Fallen by Lia Mills Review

 

The book choice for Dublin: One City One Book 2016

 

“who was I, come to that, and what would the morning bring?”

 

The middle class Crilly family live near Sackville Street in Rutland Square and it is from this vantage point that they experience the events of 1916. The novel introduces us to Katie, a 22 year old history graduate who finds herself in limbo after her twin Liam has joined the army while she is prevented from further study by her mother, who desires nothing more from her than to marry a respectable Catholic man and have a family of her own.

However when the dreaded news arrives that Liam has been killed in action her life will never be the same. Katie’s “mind couldn’t fit itself around the shape of his absence” and she struggles to find her place in this changing environment. Her father arranges for her to work as a historical researcher for a local amateur historian and in time she pieces together more of Liam’s life by meeting with his fiancée and former soldier Hubie Wilson. As the Rising progresses Katie begins to break free of the expectations that have constrained her and gradually starts to grow into herself.

Fallen begins with the outbreak of war, before shifting onto the effects that bereavement and the toll of fighting for the Empire is taking at home, before shifting once more to tell the story of Easter week 1916.

Mills expertly uses the somewhat privileged voice of Katie to take the reader on a journey through the Rising as it might have been experienced by Dubliners at the time. This angle on the rising has not been fully explored in fiction yet putting Mills ahead of the curve. Fallen investigates the day to day challenges inherent in living in a conflict situation. The brief hospital scenes are excellent at highlighting the way in which the personal is affected by the political and military action taking place. Encompassing education, female suffrage and self determination one of the most striking elements is how the characters experiences of grief and survival are so visceral and yet the socialist intentions declared in the Proclamation seem to have little direct effect on the mass of the population as they run around Dublin trying understand what is happening.

Conflicted allegiances are explored both in terms of the personal battle Katie faces between her obligations to her family and desire to break free; and also the conflict faced by the Irish fighting in the war and the Irish supporting the Rising. The focus on the personal experience of Katie is one readers can identify with and also brings one closer to the events of 1916 helping to bring history alive for the reader.

Mills provides Katie with a potential love interest. This is one of the few unsurprising elements of the plot and although well done it would have been nice had Katie found her own way to maturity and certainty, without having to have a man lead the way. The romance is also a little hurried and one doubts how long lasting it will be when it has clearly been coloured by her grief.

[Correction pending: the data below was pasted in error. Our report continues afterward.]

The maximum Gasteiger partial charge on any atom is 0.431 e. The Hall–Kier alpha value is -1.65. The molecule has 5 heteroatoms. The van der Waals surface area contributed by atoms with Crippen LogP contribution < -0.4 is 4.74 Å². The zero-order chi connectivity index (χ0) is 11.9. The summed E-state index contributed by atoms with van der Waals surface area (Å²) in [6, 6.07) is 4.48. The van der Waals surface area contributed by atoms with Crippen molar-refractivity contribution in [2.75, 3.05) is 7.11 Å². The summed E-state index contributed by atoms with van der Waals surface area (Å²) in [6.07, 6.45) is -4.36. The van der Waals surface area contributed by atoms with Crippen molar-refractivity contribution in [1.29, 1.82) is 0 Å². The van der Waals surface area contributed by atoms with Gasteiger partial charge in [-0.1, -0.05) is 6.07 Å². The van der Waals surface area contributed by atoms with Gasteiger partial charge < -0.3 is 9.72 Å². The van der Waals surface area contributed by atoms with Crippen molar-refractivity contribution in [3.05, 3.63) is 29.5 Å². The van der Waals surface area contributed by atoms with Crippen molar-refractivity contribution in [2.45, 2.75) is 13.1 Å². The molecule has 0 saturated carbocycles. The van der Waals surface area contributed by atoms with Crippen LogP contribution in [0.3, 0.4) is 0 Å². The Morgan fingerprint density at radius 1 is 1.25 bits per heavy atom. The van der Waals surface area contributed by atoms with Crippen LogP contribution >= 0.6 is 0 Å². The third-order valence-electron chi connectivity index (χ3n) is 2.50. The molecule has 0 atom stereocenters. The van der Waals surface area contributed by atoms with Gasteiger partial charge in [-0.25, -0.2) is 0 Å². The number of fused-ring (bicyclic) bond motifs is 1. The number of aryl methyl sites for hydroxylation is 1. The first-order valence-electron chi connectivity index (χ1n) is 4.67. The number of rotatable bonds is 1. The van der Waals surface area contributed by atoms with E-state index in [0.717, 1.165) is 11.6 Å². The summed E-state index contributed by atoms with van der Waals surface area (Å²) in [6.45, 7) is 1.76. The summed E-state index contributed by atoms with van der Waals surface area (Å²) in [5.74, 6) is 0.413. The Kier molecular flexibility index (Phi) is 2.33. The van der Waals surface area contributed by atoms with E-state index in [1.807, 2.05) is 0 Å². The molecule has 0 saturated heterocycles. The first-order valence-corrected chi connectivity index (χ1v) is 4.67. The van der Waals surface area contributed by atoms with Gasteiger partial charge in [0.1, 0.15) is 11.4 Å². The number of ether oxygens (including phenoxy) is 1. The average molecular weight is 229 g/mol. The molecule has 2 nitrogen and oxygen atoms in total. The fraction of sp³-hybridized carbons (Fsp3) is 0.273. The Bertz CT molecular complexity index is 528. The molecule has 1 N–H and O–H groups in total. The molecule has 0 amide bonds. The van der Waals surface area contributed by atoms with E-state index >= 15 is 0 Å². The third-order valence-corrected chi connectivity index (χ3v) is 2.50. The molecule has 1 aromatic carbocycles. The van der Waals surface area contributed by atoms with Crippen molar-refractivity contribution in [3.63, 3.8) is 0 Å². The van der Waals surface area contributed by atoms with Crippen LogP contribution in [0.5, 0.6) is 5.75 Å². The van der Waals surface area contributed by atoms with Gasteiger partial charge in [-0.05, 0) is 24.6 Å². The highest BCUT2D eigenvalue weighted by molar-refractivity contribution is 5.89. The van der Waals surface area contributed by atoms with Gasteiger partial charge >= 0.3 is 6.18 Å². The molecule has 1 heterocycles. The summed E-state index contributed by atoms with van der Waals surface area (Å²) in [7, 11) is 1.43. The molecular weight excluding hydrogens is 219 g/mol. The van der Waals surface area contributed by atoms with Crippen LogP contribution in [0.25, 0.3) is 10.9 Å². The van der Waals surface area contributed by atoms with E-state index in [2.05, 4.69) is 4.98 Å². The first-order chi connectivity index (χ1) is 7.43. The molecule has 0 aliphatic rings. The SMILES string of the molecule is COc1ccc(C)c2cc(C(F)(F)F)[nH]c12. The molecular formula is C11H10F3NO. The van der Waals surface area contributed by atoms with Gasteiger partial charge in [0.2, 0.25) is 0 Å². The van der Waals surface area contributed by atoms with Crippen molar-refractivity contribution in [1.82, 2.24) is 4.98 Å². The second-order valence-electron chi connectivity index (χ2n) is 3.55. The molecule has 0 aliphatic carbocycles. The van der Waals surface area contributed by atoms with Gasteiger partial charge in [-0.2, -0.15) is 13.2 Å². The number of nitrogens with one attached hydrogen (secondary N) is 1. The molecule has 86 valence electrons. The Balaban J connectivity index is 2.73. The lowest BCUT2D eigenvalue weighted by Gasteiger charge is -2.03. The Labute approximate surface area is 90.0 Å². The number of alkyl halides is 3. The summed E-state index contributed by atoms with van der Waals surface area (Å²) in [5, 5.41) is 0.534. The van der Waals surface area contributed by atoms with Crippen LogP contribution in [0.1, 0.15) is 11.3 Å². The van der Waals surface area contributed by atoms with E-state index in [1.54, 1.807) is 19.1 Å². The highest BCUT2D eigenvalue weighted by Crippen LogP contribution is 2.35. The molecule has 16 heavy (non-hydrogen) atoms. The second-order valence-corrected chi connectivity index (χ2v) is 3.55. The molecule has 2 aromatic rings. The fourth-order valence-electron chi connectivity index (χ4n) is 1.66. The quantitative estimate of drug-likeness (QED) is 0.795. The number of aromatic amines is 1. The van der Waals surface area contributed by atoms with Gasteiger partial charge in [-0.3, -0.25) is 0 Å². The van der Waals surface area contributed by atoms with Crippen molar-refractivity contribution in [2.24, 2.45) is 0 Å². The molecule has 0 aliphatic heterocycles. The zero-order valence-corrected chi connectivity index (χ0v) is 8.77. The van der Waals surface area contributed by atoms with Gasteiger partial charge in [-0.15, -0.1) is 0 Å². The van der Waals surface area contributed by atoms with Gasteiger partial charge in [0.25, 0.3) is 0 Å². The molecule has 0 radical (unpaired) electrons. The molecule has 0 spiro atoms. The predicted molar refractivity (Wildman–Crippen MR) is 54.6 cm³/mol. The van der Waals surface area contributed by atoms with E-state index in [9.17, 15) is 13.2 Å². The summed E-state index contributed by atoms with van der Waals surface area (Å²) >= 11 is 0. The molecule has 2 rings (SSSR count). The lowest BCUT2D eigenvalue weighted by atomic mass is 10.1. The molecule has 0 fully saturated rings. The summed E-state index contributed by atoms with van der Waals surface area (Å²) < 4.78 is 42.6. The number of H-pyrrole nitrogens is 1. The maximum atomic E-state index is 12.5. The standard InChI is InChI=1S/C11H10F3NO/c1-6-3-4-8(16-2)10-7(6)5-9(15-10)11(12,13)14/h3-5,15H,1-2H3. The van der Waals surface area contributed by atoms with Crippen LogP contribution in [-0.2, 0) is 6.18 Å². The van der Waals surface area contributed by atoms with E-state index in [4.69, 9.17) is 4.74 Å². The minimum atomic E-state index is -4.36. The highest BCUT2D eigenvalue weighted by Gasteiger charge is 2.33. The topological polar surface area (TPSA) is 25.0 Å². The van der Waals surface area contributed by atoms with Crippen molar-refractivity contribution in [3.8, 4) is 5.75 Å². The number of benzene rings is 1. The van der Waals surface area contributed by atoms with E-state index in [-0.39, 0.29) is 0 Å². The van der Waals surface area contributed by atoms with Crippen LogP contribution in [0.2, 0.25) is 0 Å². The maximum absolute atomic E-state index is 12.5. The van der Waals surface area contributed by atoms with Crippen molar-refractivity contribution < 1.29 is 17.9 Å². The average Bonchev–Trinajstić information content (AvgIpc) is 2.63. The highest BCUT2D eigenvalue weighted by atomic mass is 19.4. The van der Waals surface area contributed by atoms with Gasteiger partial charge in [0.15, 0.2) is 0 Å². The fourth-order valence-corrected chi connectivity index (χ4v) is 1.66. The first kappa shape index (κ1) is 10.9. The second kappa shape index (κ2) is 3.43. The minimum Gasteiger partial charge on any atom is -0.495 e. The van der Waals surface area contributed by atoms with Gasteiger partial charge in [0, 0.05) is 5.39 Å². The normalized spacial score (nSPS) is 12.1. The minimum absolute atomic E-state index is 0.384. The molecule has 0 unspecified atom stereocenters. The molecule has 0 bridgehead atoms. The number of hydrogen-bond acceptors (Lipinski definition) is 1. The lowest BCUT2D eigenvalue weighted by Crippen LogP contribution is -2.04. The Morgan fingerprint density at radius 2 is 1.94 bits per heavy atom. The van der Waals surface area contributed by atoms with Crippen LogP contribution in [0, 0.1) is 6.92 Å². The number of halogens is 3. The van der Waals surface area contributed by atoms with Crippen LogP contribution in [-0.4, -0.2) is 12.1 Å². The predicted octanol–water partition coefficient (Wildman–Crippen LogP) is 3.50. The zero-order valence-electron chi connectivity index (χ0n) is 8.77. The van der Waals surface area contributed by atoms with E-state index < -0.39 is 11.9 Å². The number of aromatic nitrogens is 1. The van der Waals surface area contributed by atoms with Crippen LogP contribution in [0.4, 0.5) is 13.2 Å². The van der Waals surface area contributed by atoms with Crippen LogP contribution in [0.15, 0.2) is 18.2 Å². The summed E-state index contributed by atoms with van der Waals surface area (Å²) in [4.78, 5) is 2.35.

The title is particularly interesting and has joint meanings:

“Mother said Liam was one of ‘The Fallen’, as though it was an honour”.

“I was the one who was fallen, now”.

As her brother fell into death Katie falls as she awakens sexually, stepping outside of the path set for her as Mills investigates sex and death in light of the nationalist and religious sentiments of the time.

The novels dedication is “for the city”. The descriptions of the Dublin are strong and vibrant; almost as though the city is an independent character at the heart of it all: “Sackville Street. An extension of my own street. The heart of my city”.

Fallen is a timely novel. There has been a process of actively reintegrating women into the narrative of the rising. The focus throughout remains on Katie as she tries to understand and find her place in life. The suggestion is that her ‘job’ is to wait for someone to marry her. “I wasn’t sure I wanted to marry anyone. But, if I didn’t, what would I do with my life? The truth of it was that I didn’t know what a person like me was for”.

Women feature prominently: mothers, sisters, fiancées, nurses and female academics. Although it is Liam who kick starts the story with his path acting as the catalyst for the rest of the action the novel maintains a firm focus on the women. In an interesting twist Mills is sure to avoid falling into the pitfall of idealising all of her women and shows her mother as often being one of the more conservative characters. She is always trying to maintain the status quo: respectability. Although often unlikeable she is a recognisable character and next to her her husband seems a little browbeaten, always trying to find the easy road.

There are one or two loose threads. A second brother Matt appears to act as a foil to his sisters, showing how relatively easy it could be for a man to do as he decides. However his character and plot lines are so thinly sketched out that this seems a little superfluous.

Fallen is a skilfully drawn evocative novel that brings the reader closer to Dublin and the events of 1916. Ultimately it is the city itself that is the strongest, most evocatively drawn character and we watch it as it is changed beyond all recognition, scarred but still standing.

 

Tag line: A tale of self discovery in among the confusion and uncertainty of Dublin from the outbreak of the First World War to the events of Easter week 1916.

 

Lia Mills, Fallen (Penguin Ireland, Ireland, 2014). ISBN 9780241964729. 276pp., Paperback.

Advertisements